When grandparents stand in the gap
When parents become unavailable to care for their children—whether through addiction, incarceration, or some other tragic circumstance—very often the children’s grandparents or other relatives absorb the children into their households. This may happen formally through CHINS, guardianship, or custody proceedings, but it often happens informally, with no court involvement at all. Those families are, in their view, simply doing what families do—taking care of the children.
For many, though they take it on willingly, the caregiving role presents hardships. These struggles may include the financial burden of feeding, clothing, and educating one or more children, but may also include more specialized needs such as mental health care, special education, grief and loss, and the caregivers’ sacrifice of their own previously contemplated pursuits. When a child shows up in need, the caregiver’s own needs typically move to the back burner, and that takes a toll.hen parents become unavailable to care for their children—whether through addiction, incarceration, or some other tragic circumstance—very often the children’s grandparents or other relatives absorb the children into their households. This may happen formally through CHINS, guardianship, or custody proceedings, but it often happens informally, with no court involvement at all. Those families are, in their view, simply doing what families do—taking care of the children.
At the July 2019 meeting of the Commission on Improving the Status of Children in Indiana, Representative Vanessa Summers raised this question: what can the Children’s Commission do to help these families? With the benefit of having all three branches of state government at the commission table, a plan began to take shape. The commission would call for a presentation from the Department of Child Services on its current programming for kinship caregivers, and would then determine what gaps the commission and its task force volunteers could help fill. In August 2019, the commission heard a presentation on DCS’s new, federally-funded Kinship Navigator program. The program seeks to provide enhanced, hands-on support to the kinship caregivers who take placement of about half of DCS’s wards, while also providing an online resource hub for the even greater number of kin caregivers who are not involved with DCS. At the same meeting, the commission adopted a new objective for its strategic plan to identify barriers and recommend ways to support kinship caregivers, including those whose children are not involved with DCS.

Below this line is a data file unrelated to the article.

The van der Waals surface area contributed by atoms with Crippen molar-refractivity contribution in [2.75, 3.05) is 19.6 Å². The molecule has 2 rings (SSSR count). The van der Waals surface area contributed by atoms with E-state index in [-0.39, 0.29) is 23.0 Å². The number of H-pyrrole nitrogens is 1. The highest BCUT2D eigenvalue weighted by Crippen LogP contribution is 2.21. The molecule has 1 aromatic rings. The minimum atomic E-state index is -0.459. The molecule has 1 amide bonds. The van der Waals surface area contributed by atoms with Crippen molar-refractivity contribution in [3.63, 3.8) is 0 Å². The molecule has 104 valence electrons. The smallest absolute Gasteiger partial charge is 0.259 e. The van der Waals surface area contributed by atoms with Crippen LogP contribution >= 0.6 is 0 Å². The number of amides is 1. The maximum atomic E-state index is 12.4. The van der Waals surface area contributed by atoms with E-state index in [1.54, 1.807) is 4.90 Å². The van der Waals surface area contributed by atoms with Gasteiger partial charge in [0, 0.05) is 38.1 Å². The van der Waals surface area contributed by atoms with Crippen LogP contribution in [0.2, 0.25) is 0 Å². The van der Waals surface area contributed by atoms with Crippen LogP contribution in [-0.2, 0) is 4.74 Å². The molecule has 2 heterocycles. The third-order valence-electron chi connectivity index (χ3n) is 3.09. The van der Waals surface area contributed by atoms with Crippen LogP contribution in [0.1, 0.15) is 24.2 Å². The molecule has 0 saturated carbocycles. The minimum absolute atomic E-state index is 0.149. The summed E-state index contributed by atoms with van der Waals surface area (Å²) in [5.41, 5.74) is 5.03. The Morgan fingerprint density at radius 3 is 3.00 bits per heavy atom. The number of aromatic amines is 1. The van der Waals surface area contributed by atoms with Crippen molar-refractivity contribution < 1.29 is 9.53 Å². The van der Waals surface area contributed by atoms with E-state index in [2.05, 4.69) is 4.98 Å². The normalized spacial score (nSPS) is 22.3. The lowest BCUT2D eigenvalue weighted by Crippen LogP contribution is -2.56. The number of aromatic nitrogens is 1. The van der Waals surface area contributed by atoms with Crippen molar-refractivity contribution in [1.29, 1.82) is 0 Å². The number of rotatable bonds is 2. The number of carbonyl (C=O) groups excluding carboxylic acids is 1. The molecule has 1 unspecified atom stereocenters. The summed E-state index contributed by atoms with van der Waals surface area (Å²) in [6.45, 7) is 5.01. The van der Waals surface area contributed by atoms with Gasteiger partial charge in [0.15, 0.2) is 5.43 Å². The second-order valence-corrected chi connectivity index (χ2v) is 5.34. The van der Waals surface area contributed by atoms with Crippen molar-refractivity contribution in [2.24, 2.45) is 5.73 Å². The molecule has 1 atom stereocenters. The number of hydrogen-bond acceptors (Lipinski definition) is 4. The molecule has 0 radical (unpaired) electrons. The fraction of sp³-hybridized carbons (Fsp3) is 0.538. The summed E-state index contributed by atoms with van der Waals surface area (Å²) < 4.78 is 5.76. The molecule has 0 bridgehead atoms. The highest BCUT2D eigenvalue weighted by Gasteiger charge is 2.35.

The commission’s new kinship care subcommittee, led by Sharon Pierce, CEO of The Villages, includes representatives from legal services, area agencies on aging, the Department of Child Services, and other stakeholders. At its first meeting, the group quickly identified a core legal need for kinship caregivers: guardianship of the children in their care. Because so many families take in their young relatives informally, those caregivers often find themselves without the legal standing to enroll children in school or health insurance, get needed medical or mental health care, or make a myriad of other decisions impacting the child’s well-being and
the family’s ability to function together.
Knowing that many families lack the resources to afford an attorney, the subcommittee first discussed pro bono legal resources available to these families. The Coalition for Court Access—a group that was created by Supreme Court order on May 17, 2016 to provide a focused and comprehensive organizational structure for Indiana’s civil legal aid programs—was alerted to the needs of kinship families. The subcommittee formally requested, and on December 18, 2019, the Children’s Commission endorsed, a plan to work with the Coalition for Court Access to develop and make available guardianship forms and instructions. Once that process is complete, all parties at the commission table will then work to disseminate to kinship caregivers information about the pro bono legal services and self-help forms available at indianalegalhelp.org.
For more information, please contact the author at 317-232-1945 or email@example.com. Read more about the work of the Commission and access the report at in.gov/children.